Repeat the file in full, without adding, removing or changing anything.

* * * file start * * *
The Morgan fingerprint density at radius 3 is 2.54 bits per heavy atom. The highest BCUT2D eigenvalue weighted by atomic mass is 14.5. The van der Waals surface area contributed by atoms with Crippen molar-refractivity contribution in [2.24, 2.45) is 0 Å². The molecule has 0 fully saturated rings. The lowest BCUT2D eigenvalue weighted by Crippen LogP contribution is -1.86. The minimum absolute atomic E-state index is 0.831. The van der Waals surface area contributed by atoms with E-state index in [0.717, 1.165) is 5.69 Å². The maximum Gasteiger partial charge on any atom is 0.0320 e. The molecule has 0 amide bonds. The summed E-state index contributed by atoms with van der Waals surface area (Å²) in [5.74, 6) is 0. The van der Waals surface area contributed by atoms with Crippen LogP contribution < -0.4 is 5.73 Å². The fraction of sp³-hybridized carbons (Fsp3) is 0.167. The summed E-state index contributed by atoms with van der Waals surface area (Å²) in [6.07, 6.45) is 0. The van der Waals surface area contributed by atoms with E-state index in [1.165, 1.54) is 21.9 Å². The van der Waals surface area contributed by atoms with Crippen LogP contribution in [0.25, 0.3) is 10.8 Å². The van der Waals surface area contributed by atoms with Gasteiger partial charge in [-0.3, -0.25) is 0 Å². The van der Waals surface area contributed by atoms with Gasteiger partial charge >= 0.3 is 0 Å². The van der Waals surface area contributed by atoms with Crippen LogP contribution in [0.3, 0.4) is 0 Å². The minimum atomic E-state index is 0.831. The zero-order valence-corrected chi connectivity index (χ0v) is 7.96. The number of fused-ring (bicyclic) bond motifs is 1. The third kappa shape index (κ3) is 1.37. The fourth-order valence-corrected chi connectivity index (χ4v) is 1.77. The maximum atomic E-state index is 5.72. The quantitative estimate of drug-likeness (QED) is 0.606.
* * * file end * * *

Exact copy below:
The Morgan fingerprint density at radius 3 is 2.54 bits per heavy atom. The highest BCUT2D eigenvalue weighted by atomic mass is 14.5. The van der Waals surface area contributed by atoms with Crippen molar-refractivity contribution in [2.24, 2.45) is 0 Å². The molecule has 0 fully saturated rings. The lowest BCUT2D eigenvalue weighted by Crippen LogP contribution is -1.86. The minimum absolute atomic E-state index is 0.831. The van der Waals surface area contributed by atoms with E-state index in [0.717, 1.165) is 5.69 Å². The maximum Gasteiger partial charge on any atom is 0.0320 e. The molecule has 0 amide bonds. The summed E-state index contributed by atoms with van der Waals surface area (Å²) in [5.74, 6) is 0. The van der Waals surface area contributed by atoms with Crippen LogP contribution < -0.4 is 5.73 Å². The fraction of sp³-hybridized carbons (Fsp3) is 0.167. The summed E-state index contributed by atoms with van der Waals surface area (Å²) in [6.07, 6.45) is 0. The van der Waals surface area contributed by atoms with E-state index in [1.165, 1.54) is 21.9 Å². The van der Waals surface area contributed by atoms with Crippen LogP contribution in [0.25, 0.3) is 10.8 Å². The van der Waals surface area contributed by atoms with Gasteiger partial charge in [-0.3, -0.25) is 0 Å². The van der Waals surface area contributed by atoms with Gasteiger partial charge >= 0.3 is 0 Å². The van der Waals surface area contributed by atoms with Crippen LogP contribution in [0.3, 0.4) is 0 Å². The minimum atomic E-state index is 0.831. The zero-order valence-corrected chi connectivity index (χ0v) is 7.96. The number of fused-ring (bicyclic) bond motifs is 1. The third kappa shape index (κ3) is 1.37. The fourth-order valence-corrected chi connectivity index (χ4v) is 1.77. The maximum atomic E-state index is 5.72. The quantitative estimate of drug-likeness (QED) is 0.606.